What is the controversy behind the emergency alert test? Conspiracy theories abound
After FEMA declared it was conducting a nationwide emergency alert test on cellphones and other devices, conspiracy theories were quick to emerge.
Conspiracy theorists are having a field day after the Federal Emergency Management Agency or FEMA declared a plan to conduct a set of tests for its Emergency Alert System, which plays on TV and radio, and Wireless Emergency Alerts on Wednesday, Oct. 4.
According to FEMA, this test will start at approximately 2:20 p.m. ET, with the primary objective of pinpointing any potential vulnerabilities within the system. During this test, an emergency alert will be simultaneously broadcast to all radios, televisions, and privately-owned mobile phones across the country.
After FEMA announced its plan, conspiracy theories quickly sprouted, given both the nature and the scope of the test.
What is the controversy behind the emergency alert test?
Social media has been abuzz with theories and warnings regarding the emergency alert test, a lot of them related to covid-19 vaccines. Some people have issued dire warnings, saying that the test will send a signal to cellphones all over the country to activate nanoparticles such as graphene oxide that have been introduced into people’s bodies. This is related to long-debunked theories about the contents of the vaccine.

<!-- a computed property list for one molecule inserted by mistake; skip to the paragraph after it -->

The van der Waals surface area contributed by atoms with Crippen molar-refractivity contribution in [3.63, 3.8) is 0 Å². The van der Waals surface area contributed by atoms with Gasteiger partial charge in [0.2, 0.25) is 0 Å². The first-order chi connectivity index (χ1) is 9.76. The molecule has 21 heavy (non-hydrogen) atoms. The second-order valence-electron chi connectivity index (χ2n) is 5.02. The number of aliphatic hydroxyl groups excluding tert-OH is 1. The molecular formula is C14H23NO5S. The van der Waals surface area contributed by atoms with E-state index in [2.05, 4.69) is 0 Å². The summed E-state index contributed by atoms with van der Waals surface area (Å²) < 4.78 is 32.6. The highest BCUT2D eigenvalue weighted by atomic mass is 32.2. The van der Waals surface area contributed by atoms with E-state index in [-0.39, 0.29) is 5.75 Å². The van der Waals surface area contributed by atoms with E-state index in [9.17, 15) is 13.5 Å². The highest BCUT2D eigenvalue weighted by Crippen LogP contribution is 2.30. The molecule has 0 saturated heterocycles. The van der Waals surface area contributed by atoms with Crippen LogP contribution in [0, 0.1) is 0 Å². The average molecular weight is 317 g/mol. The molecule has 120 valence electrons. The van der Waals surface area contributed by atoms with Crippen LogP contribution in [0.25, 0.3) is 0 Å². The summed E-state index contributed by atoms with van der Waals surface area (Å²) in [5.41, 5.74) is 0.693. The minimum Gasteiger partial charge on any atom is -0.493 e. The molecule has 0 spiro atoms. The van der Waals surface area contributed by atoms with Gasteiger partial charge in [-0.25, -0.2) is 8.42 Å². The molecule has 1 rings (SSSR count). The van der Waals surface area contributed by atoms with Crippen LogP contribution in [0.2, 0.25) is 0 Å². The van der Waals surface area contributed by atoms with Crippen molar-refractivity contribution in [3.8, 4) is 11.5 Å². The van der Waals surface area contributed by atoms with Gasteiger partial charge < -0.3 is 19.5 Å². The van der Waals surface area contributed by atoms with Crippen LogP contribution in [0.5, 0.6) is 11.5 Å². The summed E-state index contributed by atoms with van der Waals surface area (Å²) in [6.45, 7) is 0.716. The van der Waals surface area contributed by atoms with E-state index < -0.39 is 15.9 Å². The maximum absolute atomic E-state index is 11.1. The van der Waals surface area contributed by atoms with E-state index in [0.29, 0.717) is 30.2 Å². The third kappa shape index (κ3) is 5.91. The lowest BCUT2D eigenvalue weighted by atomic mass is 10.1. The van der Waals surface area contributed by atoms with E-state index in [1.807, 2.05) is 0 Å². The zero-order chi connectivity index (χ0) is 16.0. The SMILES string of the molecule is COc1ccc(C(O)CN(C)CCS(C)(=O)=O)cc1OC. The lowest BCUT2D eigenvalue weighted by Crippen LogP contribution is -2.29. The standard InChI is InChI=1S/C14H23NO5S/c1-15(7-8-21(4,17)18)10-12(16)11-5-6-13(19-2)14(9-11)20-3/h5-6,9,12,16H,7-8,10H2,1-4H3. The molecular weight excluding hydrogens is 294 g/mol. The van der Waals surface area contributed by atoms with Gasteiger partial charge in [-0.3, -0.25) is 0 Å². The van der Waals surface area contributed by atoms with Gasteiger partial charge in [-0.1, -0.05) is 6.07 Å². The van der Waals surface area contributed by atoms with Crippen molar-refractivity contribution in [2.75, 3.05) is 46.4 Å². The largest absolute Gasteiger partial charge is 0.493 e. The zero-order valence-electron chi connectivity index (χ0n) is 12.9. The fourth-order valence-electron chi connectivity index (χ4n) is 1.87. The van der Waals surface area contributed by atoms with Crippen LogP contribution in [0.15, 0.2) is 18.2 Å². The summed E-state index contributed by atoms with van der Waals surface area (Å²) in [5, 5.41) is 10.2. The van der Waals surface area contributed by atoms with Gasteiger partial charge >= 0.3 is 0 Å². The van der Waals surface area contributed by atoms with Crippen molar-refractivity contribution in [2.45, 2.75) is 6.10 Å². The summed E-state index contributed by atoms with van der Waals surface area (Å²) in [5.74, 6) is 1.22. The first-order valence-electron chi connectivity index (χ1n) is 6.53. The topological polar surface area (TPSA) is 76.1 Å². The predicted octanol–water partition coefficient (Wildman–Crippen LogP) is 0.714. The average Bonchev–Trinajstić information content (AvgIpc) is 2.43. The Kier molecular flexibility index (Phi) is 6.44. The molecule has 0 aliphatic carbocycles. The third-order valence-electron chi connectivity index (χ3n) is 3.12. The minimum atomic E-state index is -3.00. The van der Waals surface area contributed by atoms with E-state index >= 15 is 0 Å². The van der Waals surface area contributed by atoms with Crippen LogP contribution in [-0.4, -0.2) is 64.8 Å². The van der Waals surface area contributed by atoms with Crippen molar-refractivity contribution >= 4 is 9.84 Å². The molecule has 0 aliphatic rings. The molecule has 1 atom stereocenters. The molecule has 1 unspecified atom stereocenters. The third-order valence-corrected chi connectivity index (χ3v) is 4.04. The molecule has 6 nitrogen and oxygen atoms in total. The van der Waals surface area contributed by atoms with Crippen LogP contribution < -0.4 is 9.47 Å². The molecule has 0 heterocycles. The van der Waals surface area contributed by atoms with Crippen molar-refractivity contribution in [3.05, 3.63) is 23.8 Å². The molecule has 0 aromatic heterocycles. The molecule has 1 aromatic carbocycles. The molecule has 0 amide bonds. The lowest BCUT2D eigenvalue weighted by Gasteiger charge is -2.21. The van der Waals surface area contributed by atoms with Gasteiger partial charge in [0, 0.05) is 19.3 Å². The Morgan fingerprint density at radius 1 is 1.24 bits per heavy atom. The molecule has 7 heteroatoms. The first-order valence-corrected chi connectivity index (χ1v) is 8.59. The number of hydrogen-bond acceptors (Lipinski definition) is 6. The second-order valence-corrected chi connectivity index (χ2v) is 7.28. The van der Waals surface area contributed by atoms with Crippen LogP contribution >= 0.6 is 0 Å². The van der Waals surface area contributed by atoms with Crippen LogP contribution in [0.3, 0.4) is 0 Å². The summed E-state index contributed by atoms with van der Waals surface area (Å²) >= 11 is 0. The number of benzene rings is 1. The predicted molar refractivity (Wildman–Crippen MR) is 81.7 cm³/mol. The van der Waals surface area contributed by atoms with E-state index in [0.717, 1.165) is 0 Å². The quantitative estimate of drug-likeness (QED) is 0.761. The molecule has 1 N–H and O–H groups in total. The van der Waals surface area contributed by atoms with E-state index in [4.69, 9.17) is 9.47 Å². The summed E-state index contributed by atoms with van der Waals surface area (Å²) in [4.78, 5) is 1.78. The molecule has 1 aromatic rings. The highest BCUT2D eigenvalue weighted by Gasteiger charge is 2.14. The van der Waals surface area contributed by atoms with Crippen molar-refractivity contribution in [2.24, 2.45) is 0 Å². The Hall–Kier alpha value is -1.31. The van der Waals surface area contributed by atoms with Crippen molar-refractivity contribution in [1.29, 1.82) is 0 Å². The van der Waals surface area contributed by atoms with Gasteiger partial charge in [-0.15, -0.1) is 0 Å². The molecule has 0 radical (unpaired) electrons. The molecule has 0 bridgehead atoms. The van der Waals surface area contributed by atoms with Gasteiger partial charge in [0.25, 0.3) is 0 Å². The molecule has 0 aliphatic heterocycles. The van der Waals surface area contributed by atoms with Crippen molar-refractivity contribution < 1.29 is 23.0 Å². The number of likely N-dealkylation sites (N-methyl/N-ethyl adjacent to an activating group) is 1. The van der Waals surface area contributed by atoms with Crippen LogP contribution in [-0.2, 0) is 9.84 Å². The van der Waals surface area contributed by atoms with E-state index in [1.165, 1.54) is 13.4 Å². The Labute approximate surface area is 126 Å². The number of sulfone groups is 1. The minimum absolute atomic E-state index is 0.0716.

Conspiracy theorists reviving old covid-19 myths
Conspiracy theorists insist that these materials inserted into people can interact with wireless communications technology and will enable the government to control people.
Scientists have already explained that graphene oxide is not part of the formulation of the covid-19 vaccine, nor can they be “activated” in the way the conspiracists are suggesting.
“You can’t ‘activate’ graphene oxide,” California Institute of Technology professor Julia Greer wrote Cincinnati.com. “What does that even mean?”
FEMA also discounts any nefarious objectives regarding their systems test, which they conduct on a regular basis as required by law.
“The purpose of the Oct. 4 test is to ensure that the systems continue to be effective means of warning the public about emergencies, particularly those on the national level,” said FEMA in a joint statement with the Federal Communications Commission which is assisting in the tests.